What risk of throat cancer does oral sex pose?
- 4 June 2013
- From the section Health
Publicity surrounding Hollywood actor Michael Douglas has highlighted that there is a link between oral sex and throat cancer.
Douglas, diagnosed with cancer three years ago, was quoted as telling The Guardian newspaper his strain of cancer had been caused by HPV (human papillomavirus).
In a subsequent statement to the BBC, the 68-year-old actor's spokesman said Douglas had been talking generally, and not about about his own cancer.
The biggest risk factors for throat cancer are smoking and drinking heavily.
However, Douglas is right that HPV - which can be transmitted by oral sex - also poses a risk.
What is HPV, and what are the risks?
Human papillomavirus is an infection that causes genital warts. In England, they are the second most common type of sexually transmitted infection after chlamydia.
In most cases, genital HPV infections cause no real symptoms and clear up by themselves without causing any problems.
HPV comes in more than 100 different strains and some can trigger cancers.
Most cases of genital warts are caused by 'low-risk' HPV types 6 and 11, meaning they do not pose a significant cancer risk.
High-risk types include HPV 16 and 18 which can cause cancer of the cervix in women.
High-risk HPV infections are also associated with cancer of the penis, vulva, vagina, anus, mouth and throat.
Other types of HPV can cause visible warts and verrucas, such as those commonly seen on the hands and feet.
Although HPV is implicated in some throat cancers, smoking and alcohol are far more common risk factors.
Prof Robin Weiss, an expert in Viral Oncology at University College London says: "This type of cancer is relatively uncommon in the adult population yet oral sex is common and far, far more people carry the virus in their throats than actually develop the cancer."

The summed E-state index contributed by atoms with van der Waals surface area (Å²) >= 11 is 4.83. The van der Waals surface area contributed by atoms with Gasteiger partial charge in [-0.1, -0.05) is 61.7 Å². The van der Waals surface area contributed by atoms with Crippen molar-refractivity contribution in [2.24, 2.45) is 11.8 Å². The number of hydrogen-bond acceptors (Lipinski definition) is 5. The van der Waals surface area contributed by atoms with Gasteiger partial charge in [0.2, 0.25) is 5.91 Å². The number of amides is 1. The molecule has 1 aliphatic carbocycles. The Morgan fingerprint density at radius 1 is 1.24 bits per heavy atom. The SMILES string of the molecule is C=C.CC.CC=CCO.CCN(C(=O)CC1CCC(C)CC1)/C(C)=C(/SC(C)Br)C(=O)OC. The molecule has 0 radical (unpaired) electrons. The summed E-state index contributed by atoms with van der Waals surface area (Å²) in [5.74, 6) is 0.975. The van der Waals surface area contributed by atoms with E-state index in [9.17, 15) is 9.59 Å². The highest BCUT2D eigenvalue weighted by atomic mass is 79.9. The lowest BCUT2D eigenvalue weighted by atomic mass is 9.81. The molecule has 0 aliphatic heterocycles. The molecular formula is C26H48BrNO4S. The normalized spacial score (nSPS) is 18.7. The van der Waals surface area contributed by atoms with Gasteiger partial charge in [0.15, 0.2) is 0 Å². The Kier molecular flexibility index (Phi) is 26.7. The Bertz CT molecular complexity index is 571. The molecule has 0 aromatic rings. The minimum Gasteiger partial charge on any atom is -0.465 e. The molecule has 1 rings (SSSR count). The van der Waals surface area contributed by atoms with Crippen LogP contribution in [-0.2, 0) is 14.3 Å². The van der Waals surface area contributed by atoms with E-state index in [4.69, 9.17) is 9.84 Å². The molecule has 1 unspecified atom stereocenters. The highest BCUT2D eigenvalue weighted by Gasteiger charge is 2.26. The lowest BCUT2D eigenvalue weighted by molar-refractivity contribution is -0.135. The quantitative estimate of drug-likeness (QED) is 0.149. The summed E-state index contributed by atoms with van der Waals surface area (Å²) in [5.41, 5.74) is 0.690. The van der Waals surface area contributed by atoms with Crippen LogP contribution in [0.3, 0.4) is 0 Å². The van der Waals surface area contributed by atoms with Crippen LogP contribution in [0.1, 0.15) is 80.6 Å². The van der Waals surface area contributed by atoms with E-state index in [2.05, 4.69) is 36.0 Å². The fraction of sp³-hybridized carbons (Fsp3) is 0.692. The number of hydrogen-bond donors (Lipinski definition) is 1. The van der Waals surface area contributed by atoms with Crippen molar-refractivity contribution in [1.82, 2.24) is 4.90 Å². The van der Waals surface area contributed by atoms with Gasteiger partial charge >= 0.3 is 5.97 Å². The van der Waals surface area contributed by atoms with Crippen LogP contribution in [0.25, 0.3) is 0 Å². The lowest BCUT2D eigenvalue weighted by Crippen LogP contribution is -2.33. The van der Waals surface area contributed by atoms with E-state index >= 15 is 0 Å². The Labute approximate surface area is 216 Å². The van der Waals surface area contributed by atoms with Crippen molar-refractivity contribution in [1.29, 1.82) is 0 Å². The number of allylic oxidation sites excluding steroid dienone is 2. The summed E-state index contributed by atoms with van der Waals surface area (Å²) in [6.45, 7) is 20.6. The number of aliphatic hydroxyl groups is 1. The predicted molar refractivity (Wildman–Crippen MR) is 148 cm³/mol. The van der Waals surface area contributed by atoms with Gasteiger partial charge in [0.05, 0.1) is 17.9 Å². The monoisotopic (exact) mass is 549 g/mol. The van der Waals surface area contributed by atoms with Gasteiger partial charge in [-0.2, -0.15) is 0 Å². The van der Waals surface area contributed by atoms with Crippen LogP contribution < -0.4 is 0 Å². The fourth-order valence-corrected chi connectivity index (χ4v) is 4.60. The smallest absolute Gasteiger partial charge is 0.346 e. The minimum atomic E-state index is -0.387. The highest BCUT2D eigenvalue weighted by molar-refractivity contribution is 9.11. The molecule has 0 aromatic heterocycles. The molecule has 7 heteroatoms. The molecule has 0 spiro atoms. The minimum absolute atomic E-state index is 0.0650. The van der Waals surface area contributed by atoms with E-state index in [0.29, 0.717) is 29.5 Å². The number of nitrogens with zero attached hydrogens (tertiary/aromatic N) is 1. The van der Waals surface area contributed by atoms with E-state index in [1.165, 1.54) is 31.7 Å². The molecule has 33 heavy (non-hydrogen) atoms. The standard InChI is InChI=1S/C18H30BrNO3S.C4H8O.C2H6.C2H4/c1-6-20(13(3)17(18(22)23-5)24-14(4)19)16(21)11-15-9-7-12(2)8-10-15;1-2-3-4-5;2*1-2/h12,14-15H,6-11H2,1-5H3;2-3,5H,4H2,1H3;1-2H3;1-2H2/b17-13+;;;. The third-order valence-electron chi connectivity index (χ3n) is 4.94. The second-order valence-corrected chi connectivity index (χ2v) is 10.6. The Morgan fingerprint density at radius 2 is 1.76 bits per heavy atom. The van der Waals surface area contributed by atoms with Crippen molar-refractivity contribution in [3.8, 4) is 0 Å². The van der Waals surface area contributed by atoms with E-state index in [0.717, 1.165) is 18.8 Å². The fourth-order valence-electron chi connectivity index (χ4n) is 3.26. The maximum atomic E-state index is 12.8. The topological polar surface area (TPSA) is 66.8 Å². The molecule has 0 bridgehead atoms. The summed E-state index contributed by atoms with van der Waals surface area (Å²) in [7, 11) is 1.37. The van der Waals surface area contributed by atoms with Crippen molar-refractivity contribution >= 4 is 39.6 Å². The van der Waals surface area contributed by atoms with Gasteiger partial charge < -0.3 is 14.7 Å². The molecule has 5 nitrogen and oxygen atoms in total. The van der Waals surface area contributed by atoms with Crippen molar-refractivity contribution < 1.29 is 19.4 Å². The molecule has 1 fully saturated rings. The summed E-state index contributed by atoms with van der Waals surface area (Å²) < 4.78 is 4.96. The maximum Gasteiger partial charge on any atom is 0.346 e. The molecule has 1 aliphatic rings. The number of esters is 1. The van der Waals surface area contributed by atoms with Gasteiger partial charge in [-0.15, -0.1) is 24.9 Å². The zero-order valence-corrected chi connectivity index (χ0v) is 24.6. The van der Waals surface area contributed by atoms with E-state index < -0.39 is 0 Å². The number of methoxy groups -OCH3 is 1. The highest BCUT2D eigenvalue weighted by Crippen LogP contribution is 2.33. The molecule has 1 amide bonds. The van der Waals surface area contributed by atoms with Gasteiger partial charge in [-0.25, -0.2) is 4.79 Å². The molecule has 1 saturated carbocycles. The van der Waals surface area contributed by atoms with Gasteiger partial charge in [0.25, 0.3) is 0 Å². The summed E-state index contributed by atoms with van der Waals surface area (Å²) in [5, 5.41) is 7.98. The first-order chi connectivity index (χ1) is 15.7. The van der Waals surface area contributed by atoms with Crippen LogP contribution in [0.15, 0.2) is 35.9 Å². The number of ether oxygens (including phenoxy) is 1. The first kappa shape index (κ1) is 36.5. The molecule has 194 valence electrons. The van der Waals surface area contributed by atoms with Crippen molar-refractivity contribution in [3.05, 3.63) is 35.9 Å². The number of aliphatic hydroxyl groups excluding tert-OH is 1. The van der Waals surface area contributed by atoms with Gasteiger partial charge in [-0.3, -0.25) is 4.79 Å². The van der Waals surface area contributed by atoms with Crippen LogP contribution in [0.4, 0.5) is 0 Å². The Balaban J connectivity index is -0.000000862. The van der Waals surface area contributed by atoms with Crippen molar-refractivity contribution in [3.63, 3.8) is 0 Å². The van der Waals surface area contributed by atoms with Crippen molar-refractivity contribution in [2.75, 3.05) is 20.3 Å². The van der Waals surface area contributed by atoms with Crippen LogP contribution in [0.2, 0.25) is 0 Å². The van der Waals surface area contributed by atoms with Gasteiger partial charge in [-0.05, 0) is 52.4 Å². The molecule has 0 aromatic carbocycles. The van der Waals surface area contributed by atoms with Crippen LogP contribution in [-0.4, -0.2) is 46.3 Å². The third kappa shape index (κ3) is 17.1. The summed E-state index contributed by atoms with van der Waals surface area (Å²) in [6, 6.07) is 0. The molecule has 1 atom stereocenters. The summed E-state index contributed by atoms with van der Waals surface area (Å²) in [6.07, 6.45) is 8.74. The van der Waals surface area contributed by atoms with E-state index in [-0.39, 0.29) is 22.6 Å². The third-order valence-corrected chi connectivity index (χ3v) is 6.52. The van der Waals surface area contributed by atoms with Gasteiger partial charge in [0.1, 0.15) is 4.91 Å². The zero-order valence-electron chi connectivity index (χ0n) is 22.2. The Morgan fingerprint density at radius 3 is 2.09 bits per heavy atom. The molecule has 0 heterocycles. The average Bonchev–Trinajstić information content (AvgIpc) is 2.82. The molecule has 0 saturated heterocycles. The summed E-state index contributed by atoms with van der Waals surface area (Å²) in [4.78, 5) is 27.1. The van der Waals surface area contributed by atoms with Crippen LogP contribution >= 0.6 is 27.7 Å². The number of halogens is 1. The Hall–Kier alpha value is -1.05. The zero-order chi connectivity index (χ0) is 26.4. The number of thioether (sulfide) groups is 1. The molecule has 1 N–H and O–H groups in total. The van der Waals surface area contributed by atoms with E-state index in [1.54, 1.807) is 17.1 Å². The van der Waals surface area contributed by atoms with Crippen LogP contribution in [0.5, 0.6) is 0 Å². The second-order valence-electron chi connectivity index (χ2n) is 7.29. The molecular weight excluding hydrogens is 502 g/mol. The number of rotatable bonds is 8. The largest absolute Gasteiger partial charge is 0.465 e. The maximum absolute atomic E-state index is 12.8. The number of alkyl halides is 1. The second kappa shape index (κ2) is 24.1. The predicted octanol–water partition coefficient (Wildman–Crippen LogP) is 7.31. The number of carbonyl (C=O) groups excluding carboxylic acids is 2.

How is HPV spread?
Genital warts can be spread during vaginal or anal sex, and by sharing sex toys. However, you do not need to have penetrative sex to pass the infection on because HPV is spread by skin-to-skin contact.
HPV infection can also be spread through oral sex.
It can take up to one year for warts to develop after infection with HPV. Therefore, if you are in a relationship and you get genital warts, it does not necessarily mean your partner has been having sex with other people.
HPV is most likely to be transmitted to others when warts are present, but it is still possible to pass the virus on before the warts have developed and after they have disappeared.
Condoms do not provide complete protection because it is possible for the skin around the genital area (not covered by the condom) to become infected.
How can I avoid HPV?
Although condoms do not offer complete protection against HPV, it is still advisable to use them to minimise the risk of infection.
You're more likely to become infected with HPV if you start having sex at a younger age and if you have a lot of sexual partners, especially if you're having sex without using a barrier method of contraception.
There is a vaccine that protects against some of the high-risk strains of HPV, but it must be given before there is any chance that you have been exposed to HPV infection.
The vaccine Cervarix protects against HPV types 16 and 18.
Gardasil also protects against HPV types 6 and 11 as well as 16 and 18.
In the UK, all 12-13-year-old girls (school year 8) are offered HPV vaccination through the national HPV immunisation programme. Girls aged up to 18 years are eligible for immunisation as part of the catch-up campaign.
How do you know that you have genital warts?
Some infected people will show no signs, while others will have visible warts.
In women, warts occur on the inside and outside of the vagina, on the cervix (neck of the womb) or around the anus. In men, genital warts may occur on the tip or shaft of the penis, or around the anus.